Should Investors Give Their Heart To This Company?

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The other day, my neighbor had a sudden heart attack and was rushed to the hospital. He underwent treatment and came back home with a stent in his artery. I noticed that he wasn’t alone, and that heart ailments and diseases are a common occurrence affecting almost every US household. As an investor, it made me think of the companies that are manufacturing such devices used for medical treatment and the huge demand that they command. 

St. Jude Medical (NYSE: STJ) came up with its preliminary revenue results for the fourth quarter ended Dec. 29, 2012. It expects to report net sales of $1.37 billion, 1% lower than the same quarter year over year after taking into account the negative impact of foreign currency. Its expected EPS may come in around $0.90 to $0.92, which is over and above analysts’ estimates by $0.02 to $0.04. This has been possible due to the cost saving initiatives adopted by the company in 2012. The fact that its actions are bearing fruit spells happiness for its stakeholders. Sales of pacemakers, defibrillators, neuromodulation, and cardiovascular products have all declined, with products to treat atrial fibrillation being the only exception, marking an increase of 10% year over year. The company has plans to further reduce its workforce by 500 people in order to reorganize its production divisions into new operating units. The shares of the company have appreciated around 4.5% in the last 12 months.

Hurdle in its step

However, the company has been in the news recently for the wrong reasons. Its manufacturing facility at Sylmar, California has come under the radar after testing and development procedures failed under a federal inspection. The company has received a warning letter from the Food and Drug Administration for deviating from unspecified good manufacturing practices. The company manufactures its Durata defibrillator leads at the Sylmar unit. Though the letter is not expected to affect any of the company’s products, it does stall the approval of devices that are already in the pipeline until violations are corrected. The company has taken responsibility and replied to the FDA with a list of corrective and quality-control measures that it's adopting.

Competing Cures

Boston Scientific Corporation (NYSE: BSX), once a name to reckon with in the medical device manufacturing industry, seems to have lost its shine over the years. The company has faced dwindling demands, a result of immense scrutiny over its key products - heart stents and implantable heart defibrillators - coupled with a weak economy. Its acquisition of Guidant Corp. in 2006 has weighed it down and it has never been able to rise since. As we see, both St. Jude and Boston Scientific are held back by legal issues concerning similar products. Boston Scientific has plans of separating its cardiac rhythm management unit from its interventional cardiology business, and also of reducing its workforce by about 1100-1300 people in order to reduce costs.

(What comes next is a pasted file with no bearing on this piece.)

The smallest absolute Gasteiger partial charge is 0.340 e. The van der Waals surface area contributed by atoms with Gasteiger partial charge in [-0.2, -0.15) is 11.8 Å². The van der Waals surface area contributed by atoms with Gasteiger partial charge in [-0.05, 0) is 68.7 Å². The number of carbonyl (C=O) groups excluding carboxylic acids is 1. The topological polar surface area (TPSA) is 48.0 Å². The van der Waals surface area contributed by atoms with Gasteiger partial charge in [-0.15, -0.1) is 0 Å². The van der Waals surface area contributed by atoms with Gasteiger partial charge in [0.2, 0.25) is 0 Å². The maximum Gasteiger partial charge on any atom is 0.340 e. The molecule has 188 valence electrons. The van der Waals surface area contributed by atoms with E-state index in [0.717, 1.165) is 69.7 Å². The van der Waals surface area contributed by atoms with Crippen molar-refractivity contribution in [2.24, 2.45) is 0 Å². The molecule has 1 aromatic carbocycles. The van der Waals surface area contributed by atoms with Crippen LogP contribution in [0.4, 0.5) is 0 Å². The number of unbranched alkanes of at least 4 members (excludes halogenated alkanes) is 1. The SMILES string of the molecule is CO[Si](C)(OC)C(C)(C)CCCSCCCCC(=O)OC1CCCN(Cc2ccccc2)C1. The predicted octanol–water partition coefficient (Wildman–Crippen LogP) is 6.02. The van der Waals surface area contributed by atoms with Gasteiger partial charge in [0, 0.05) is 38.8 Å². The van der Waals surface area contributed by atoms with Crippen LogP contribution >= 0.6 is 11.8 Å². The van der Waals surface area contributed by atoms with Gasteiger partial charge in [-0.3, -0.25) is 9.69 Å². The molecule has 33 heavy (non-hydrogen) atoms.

The company has recently acquired Rhythmia Medical, which develops next-generation mapping and navigation solutions for use in cardiac catheter ablations and other electrophysiology procedures, including atrial fibrillation and atrial flutter. This acquisition is expected to strengthen the company's foothold in the electrophysiology ablation business. It has recently announced successfully treating the first patient under the ZERO AF clinical trial. These recent developments, combined with new products being launched, are rays of hope that may bring the company back.

Medtronic (NYSE: MDT) is the largest player in this industry and a force to reckon with. In an industrial scenario where its competitors are troubled by FDA regulations, it has successfully obtained the necessary approval from the FDA for its new system to treat Paroxysmal Atrial Fibrillation (PAF), thus further strengthening its Atrial Fibrillation (AF) business.  Its AF business has also reflected 20% growth globally. Its focus on portfolio expansion, coupled with growth in emerging markets and the huge domestic market share, make it the best buy in the sector.

Foolish Final

St. Jude maybe troubled due to its Durata leads, giving mileage to its competitors; however, it still remains a great stock to pump your portfolio. It has maintained decent growth over the years and its cost control measures are bearing results, ensuring decent returns to shareholders. Though there are many factors that the company needs to address to operate at its full potential, even in the present scenario I would say it’s a hold.

sayardevi has no position in any stocks mentioned. The Motley Fool owns shares of Medtronic and St. Jude Medical. Try any of our Foolish newsletter services free for 30 days. We Fools may not all hold the same opinions, but we all believe that considering a diverse range of insights makes us better investors. The Motley Fool has a disclosure policy. Is this post wrong? Click here. Think you can do better? Join us and write your own!

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